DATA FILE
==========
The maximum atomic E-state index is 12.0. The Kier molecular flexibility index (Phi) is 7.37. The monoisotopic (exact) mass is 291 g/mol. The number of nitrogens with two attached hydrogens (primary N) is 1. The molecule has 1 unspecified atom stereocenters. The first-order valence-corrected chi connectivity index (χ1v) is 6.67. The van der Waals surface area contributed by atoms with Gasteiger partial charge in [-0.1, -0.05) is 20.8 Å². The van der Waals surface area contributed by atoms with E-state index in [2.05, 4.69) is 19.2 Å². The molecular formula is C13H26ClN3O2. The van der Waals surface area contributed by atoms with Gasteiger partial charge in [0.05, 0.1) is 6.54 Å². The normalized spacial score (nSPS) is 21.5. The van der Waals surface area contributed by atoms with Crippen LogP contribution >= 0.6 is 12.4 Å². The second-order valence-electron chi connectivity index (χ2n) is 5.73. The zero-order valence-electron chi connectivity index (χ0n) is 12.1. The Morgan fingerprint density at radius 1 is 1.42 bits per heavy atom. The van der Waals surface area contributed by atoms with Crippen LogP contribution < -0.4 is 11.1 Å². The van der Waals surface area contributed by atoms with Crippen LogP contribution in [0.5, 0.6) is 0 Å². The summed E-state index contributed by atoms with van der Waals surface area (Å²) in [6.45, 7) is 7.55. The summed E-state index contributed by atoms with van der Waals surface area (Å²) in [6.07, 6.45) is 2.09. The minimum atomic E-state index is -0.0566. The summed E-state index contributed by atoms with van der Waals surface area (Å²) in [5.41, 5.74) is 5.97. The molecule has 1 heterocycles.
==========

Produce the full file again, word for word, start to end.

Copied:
The maximum atomic E-state index is 12.0. The Kier molecular flexibility index (Phi) is 7.37. The monoisotopic (exact) mass is 291 g/mol. The number of nitrogens with two attached hydrogens (primary N) is 1. The molecule has 1 unspecified atom stereocenters. The first-order valence-corrected chi connectivity index (χ1v) is 6.67. The van der Waals surface area contributed by atoms with Gasteiger partial charge in [-0.1, -0.05) is 20.8 Å². The van der Waals surface area contributed by atoms with E-state index in [2.05, 4.69) is 19.2 Å². The molecular formula is C13H26ClN3O2. The van der Waals surface area contributed by atoms with Gasteiger partial charge in [0.05, 0.1) is 6.54 Å². The normalized spacial score (nSPS) is 21.5. The van der Waals surface area contributed by atoms with Crippen LogP contribution >= 0.6 is 12.4 Å². The second-order valence-electron chi connectivity index (χ2n) is 5.73. The zero-order valence-electron chi connectivity index (χ0n) is 12.1. The Morgan fingerprint density at radius 1 is 1.42 bits per heavy atom. The van der Waals surface area contributed by atoms with Crippen LogP contribution < -0.4 is 11.1 Å². The van der Waals surface area contributed by atoms with Crippen LogP contribution in [0.5, 0.6) is 0 Å². The summed E-state index contributed by atoms with van der Waals surface area (Å²) in [6.45, 7) is 7.55. The summed E-state index contributed by atoms with van der Waals surface area (Å²) in [6.07, 6.45) is 2.09. The minimum atomic E-state index is -0.0566. The summed E-state index contributed by atoms with van der Waals surface area (Å²) in [5.41, 5.74) is 5.97. The molecule has 1 heterocycles.